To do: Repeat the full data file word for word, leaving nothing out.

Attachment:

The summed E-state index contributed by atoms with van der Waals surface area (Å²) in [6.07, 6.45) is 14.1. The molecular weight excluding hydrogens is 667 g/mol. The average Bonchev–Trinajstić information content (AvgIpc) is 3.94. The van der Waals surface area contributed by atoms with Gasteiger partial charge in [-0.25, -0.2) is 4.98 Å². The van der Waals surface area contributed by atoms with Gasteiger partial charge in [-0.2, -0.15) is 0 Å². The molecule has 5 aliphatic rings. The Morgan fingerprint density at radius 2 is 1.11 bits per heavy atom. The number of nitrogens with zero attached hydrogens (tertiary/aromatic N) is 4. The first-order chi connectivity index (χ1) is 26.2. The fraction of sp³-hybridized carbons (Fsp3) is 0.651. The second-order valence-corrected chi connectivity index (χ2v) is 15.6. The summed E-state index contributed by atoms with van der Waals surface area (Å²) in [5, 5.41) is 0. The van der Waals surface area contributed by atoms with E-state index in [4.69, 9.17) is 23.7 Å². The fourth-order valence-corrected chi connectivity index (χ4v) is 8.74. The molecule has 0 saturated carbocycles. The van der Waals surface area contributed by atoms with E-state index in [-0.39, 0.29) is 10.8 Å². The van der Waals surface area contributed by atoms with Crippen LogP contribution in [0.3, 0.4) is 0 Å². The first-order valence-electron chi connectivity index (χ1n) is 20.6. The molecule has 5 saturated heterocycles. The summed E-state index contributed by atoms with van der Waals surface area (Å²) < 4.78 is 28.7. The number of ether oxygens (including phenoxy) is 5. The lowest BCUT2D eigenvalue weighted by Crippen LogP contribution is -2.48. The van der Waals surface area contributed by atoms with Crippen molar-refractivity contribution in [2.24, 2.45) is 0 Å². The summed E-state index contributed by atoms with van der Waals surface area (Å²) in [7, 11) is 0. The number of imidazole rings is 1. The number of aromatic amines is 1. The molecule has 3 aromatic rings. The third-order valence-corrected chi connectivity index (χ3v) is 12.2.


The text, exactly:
The summed E-state index contributed by atoms with van der Waals surface area (Å²) in [6.07, 6.45) is 14.1. The molecular weight excluding hydrogens is 667 g/mol. The average Bonchev–Trinajstić information content (AvgIpc) is 3.94. The van der Waals surface area contributed by atoms with Gasteiger partial charge in [-0.25, -0.2) is 4.98 Å². The van der Waals surface area contributed by atoms with Gasteiger partial charge in [-0.2, -0.15) is 0 Å². The molecule has 5 aliphatic rings. The Morgan fingerprint density at radius 2 is 1.11 bits per heavy atom. The number of nitrogens with zero attached hydrogens (tertiary/aromatic N) is 4. The first-order chi connectivity index (χ1) is 26.2. The fraction of sp³-hybridized carbons (Fsp3) is 0.651. The second-order valence-corrected chi connectivity index (χ2v) is 15.6. The summed E-state index contributed by atoms with van der Waals surface area (Å²) in [5, 5.41) is 0. The van der Waals surface area contributed by atoms with E-state index in [4.69, 9.17) is 23.7 Å². The fourth-order valence-corrected chi connectivity index (χ4v) is 8.74. The molecule has 0 saturated carbocycles. The van der Waals surface area contributed by atoms with E-state index in [-0.39, 0.29) is 10.8 Å². The van der Waals surface area contributed by atoms with Crippen LogP contribution in [0.3, 0.4) is 0 Å². The first-order valence-electron chi connectivity index (χ1n) is 20.6. The molecule has 5 saturated heterocycles. The summed E-state index contributed by atoms with van der Waals surface area (Å²) < 4.78 is 28.7. The number of ether oxygens (including phenoxy) is 5. The lowest BCUT2D eigenvalue weighted by Crippen LogP contribution is -2.48. The van der Waals surface area contributed by atoms with Crippen molar-refractivity contribution in [2.24, 2.45) is 0 Å². The summed E-state index contributed by atoms with van der Waals surface area (Å²) in [7, 11) is 0. The number of imidazole rings is 1. The number of aromatic amines is 1. The molecule has 3 aromatic rings. The third-order valence-corrected chi connectivity index (χ3v) is 12.2.